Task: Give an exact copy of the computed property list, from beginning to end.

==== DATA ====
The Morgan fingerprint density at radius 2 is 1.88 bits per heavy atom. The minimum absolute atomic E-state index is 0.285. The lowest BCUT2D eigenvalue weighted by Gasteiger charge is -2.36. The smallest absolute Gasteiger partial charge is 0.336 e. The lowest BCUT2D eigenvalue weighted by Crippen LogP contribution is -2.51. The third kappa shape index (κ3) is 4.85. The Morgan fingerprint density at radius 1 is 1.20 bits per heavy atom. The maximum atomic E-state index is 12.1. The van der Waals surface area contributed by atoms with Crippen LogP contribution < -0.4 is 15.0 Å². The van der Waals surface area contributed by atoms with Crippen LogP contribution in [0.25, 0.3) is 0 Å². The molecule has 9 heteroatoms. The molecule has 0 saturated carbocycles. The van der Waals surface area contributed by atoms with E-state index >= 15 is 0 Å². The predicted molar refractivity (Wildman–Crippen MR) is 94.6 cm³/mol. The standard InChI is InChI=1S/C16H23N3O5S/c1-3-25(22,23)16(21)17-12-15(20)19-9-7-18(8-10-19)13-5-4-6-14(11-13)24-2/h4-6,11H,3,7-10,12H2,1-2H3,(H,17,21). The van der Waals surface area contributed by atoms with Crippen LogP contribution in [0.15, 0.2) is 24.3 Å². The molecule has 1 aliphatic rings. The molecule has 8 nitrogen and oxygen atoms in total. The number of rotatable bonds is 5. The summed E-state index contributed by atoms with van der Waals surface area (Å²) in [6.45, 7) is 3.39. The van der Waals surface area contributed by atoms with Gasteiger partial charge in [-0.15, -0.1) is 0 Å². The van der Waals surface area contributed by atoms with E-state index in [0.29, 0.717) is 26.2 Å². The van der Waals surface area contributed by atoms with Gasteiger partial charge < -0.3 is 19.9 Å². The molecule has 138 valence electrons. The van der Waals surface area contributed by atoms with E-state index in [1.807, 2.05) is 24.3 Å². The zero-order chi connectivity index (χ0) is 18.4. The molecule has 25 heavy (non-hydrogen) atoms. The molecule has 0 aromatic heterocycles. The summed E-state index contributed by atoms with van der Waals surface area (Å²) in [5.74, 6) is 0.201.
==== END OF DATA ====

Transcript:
The Morgan fingerprint density at radius 2 is 1.88 bits per heavy atom. The minimum absolute atomic E-state index is 0.285. The lowest BCUT2D eigenvalue weighted by Gasteiger charge is -2.36. The smallest absolute Gasteiger partial charge is 0.336 e. The lowest BCUT2D eigenvalue weighted by Crippen LogP contribution is -2.51. The third kappa shape index (κ3) is 4.85. The Morgan fingerprint density at radius 1 is 1.20 bits per heavy atom. The maximum atomic E-state index is 12.1. The van der Waals surface area contributed by atoms with Crippen LogP contribution < -0.4 is 15.0 Å². The van der Waals surface area contributed by atoms with Crippen LogP contribution in [0.25, 0.3) is 0 Å². The molecule has 9 heteroatoms. The molecule has 0 saturated carbocycles. The van der Waals surface area contributed by atoms with E-state index >= 15 is 0 Å². The predicted molar refractivity (Wildman–Crippen MR) is 94.6 cm³/mol. The standard InChI is InChI=1S/C16H23N3O5S/c1-3-25(22,23)16(21)17-12-15(20)19-9-7-18(8-10-19)13-5-4-6-14(11-13)24-2/h4-6,11H,3,7-10,12H2,1-2H3,(H,17,21). The van der Waals surface area contributed by atoms with Crippen LogP contribution in [0.15, 0.2) is 24.3 Å². The molecule has 1 aliphatic rings. The molecule has 8 nitrogen and oxygen atoms in total. The number of rotatable bonds is 5. The summed E-state index contributed by atoms with van der Waals surface area (Å²) in [6.45, 7) is 3.39. The van der Waals surface area contributed by atoms with Gasteiger partial charge in [-0.15, -0.1) is 0 Å². The van der Waals surface area contributed by atoms with E-state index in [0.29, 0.717) is 26.2 Å². The van der Waals surface area contributed by atoms with Gasteiger partial charge < -0.3 is 19.9 Å². The molecule has 138 valence electrons. The van der Waals surface area contributed by atoms with E-state index in [1.807, 2.05) is 24.3 Å². The zero-order chi connectivity index (χ0) is 18.4. The molecule has 25 heavy (non-hydrogen) atoms. The molecule has 0 aromatic heterocycles. The summed E-state index contributed by atoms with van der Waals surface area (Å²) in [5.74, 6) is 0.201.